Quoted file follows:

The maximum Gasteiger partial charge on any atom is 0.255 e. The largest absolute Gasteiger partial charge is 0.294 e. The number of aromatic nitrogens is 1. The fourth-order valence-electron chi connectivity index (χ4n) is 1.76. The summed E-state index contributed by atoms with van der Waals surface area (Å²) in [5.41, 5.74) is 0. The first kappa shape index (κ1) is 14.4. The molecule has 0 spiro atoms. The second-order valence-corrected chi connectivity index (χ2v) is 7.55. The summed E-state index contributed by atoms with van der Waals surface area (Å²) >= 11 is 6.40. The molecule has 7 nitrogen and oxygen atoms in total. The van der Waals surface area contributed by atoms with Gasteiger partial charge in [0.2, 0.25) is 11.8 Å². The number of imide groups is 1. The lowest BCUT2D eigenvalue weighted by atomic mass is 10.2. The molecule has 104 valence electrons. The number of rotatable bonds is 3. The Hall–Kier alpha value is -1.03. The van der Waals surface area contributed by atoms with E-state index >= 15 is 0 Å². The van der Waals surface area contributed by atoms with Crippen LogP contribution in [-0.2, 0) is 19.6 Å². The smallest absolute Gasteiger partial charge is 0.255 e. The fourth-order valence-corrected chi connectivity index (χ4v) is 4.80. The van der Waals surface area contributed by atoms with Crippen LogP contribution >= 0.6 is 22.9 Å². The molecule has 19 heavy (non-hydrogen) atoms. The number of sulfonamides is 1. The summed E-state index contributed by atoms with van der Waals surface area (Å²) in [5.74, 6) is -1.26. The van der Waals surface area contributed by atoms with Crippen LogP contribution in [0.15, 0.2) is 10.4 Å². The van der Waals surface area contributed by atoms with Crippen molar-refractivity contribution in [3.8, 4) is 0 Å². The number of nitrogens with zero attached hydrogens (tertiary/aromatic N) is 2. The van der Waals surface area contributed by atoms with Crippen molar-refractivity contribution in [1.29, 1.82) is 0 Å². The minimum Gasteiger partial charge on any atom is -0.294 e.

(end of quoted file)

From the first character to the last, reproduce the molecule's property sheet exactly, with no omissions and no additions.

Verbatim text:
The maximum Gasteiger partial charge on any atom is 0.255 e. The largest absolute Gasteiger partial charge is 0.294 e. The number of aromatic nitrogens is 1. The fourth-order valence-electron chi connectivity index (χ4n) is 1.76. The summed E-state index contributed by atoms with van der Waals surface area (Å²) in [5.41, 5.74) is 0. The first kappa shape index (κ1) is 14.4. The molecule has 0 spiro atoms. The second-order valence-corrected chi connectivity index (χ2v) is 7.55. The summed E-state index contributed by atoms with van der Waals surface area (Å²) >= 11 is 6.40. The molecule has 7 nitrogen and oxygen atoms in total. The van der Waals surface area contributed by atoms with Gasteiger partial charge in [0.2, 0.25) is 11.8 Å². The number of imide groups is 1. The lowest BCUT2D eigenvalue weighted by atomic mass is 10.2. The molecule has 104 valence electrons. The number of rotatable bonds is 3. The Hall–Kier alpha value is -1.03. The van der Waals surface area contributed by atoms with E-state index >= 15 is 0 Å². The van der Waals surface area contributed by atoms with Crippen LogP contribution in [-0.2, 0) is 19.6 Å². The smallest absolute Gasteiger partial charge is 0.255 e. The fourth-order valence-corrected chi connectivity index (χ4v) is 4.80. The van der Waals surface area contributed by atoms with Crippen LogP contribution >= 0.6 is 22.9 Å². The molecule has 19 heavy (non-hydrogen) atoms. The number of sulfonamides is 1. The summed E-state index contributed by atoms with van der Waals surface area (Å²) in [5.74, 6) is -1.26. The van der Waals surface area contributed by atoms with Crippen LogP contribution in [0.15, 0.2) is 10.4 Å². The van der Waals surface area contributed by atoms with Crippen molar-refractivity contribution in [3.8, 4) is 0 Å². The number of nitrogens with zero attached hydrogens (tertiary/aromatic N) is 2. The van der Waals surface area contributed by atoms with Crippen molar-refractivity contribution in [1.29, 1.82) is 0 Å². The minimum Gasteiger partial charge on any atom is -0.294 e.